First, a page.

BOSTON (SHNS) – For all of the events that can now be wagered on through the sports betting apps that recently launched in Massachusetts, horse racing — which gets underway here next month and heats up with the Kentucky Derby in early May — is not likely to be among them any time soon.

The Mass. Gaming Commission unanimously agreed Thursday that it cannot include horse racing in the sports wagering events catalog it approved earlier this year, though betting on horse races — even via mobile devices — remains legal and available in Massachusetts.

The commission’s regulations list horse racing among events specifically off limits for sports betting companies. Betting on horse racing is authorized under its own discrete law and is allowed on live races (held only at Plainridge Park Casino in Plainville) and on races held elsewhere and simulcast at the track and former horse or dog tracks.

The law also allowed advanced deposit wagering, in which bettors pre-fund accounts and can place wagers over the phone or online. But that same set of laws also “expressly criminalizes” managing, wagering or betting on dog and horse racing except as it specifically provides for, the commission’s top lawyer said.

“That is just a further indication that wagering on racing was intended to be confined to this statutory construct,” Gaming Commission General Counsel Todd Grossman said after recommending that commissioners vote to make clear that their regulatory prohibition is here to stay.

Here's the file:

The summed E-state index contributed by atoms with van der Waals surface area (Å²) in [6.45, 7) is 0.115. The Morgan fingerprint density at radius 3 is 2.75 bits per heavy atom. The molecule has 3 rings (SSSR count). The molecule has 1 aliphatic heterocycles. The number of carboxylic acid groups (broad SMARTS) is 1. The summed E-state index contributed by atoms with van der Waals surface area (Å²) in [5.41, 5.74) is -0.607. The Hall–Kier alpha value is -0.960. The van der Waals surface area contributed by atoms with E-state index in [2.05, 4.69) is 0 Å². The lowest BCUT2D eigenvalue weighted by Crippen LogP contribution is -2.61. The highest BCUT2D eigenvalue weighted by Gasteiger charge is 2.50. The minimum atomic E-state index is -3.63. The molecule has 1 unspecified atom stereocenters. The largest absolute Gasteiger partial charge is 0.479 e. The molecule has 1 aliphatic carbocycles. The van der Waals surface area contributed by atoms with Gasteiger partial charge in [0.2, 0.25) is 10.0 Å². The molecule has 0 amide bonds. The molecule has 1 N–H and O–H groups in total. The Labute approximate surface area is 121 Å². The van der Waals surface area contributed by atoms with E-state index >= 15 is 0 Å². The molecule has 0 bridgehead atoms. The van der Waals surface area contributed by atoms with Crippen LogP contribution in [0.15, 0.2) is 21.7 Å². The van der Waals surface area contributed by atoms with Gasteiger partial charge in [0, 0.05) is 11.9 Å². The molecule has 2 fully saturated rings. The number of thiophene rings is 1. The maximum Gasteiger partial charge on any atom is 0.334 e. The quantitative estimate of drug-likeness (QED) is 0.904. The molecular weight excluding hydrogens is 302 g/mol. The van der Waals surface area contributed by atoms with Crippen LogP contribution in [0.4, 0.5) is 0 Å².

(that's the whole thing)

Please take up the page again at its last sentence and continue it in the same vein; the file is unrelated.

Massachusetts has different laws for betting on horse races and betting on sports or gambling at a casino. State law requires someone be at least 21 years old to bet on sports or play at a casino, but a person who is at least 18 years old is allowed to bet on horse races.

Over the years, lawmakers have extended the legal authority for horse racing and simulcasting for about one year at a time. For years, the Massachusetts Gaming Commission asked lawmakers to give serious consideration to giving it broader powers to regulate the racing industry and put an end to the one-year extensions. Some lawmakers have talked for years about putting together comprehensive legislation to update the racing and simulcasting laws, but nothing has ever gathered momentum.